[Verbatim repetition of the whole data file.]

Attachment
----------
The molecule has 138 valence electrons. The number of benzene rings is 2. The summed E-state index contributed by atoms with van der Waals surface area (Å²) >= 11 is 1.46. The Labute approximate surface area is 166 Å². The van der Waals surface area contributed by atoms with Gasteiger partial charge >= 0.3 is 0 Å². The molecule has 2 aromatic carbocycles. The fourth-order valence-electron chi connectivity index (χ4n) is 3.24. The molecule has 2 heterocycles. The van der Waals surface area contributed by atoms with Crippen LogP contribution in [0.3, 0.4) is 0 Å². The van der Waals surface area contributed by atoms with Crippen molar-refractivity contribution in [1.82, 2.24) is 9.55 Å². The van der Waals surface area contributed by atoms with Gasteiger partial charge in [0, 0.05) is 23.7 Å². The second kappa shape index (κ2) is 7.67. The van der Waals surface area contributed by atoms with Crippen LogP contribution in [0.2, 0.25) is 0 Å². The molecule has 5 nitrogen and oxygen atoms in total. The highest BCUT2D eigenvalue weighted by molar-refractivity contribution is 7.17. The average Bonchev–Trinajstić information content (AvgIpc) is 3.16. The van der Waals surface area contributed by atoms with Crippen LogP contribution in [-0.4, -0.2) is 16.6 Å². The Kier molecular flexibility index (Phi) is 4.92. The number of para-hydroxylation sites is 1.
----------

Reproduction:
The molecule has 138 valence electrons. The number of benzene rings is 2. The summed E-state index contributed by atoms with van der Waals surface area (Å²) >= 11 is 1.46. The Labute approximate surface area is 166 Å². The van der Waals surface area contributed by atoms with Gasteiger partial charge >= 0.3 is 0 Å². The molecule has 2 aromatic carbocycles. The fourth-order valence-electron chi connectivity index (χ4n) is 3.24. The molecule has 2 heterocycles. The van der Waals surface area contributed by atoms with Crippen LogP contribution in [0.3, 0.4) is 0 Å². The van der Waals surface area contributed by atoms with Crippen molar-refractivity contribution in [1.82, 2.24) is 9.55 Å². The van der Waals surface area contributed by atoms with Gasteiger partial charge in [0, 0.05) is 23.7 Å². The second kappa shape index (κ2) is 7.67. The van der Waals surface area contributed by atoms with Crippen LogP contribution in [0.2, 0.25) is 0 Å². The molecule has 5 nitrogen and oxygen atoms in total. The highest BCUT2D eigenvalue weighted by molar-refractivity contribution is 7.17. The average Bonchev–Trinajstić information content (AvgIpc) is 3.16. The van der Waals surface area contributed by atoms with Crippen LogP contribution in [-0.4, -0.2) is 16.6 Å². The Kier molecular flexibility index (Phi) is 4.92. The number of para-hydroxylation sites is 1.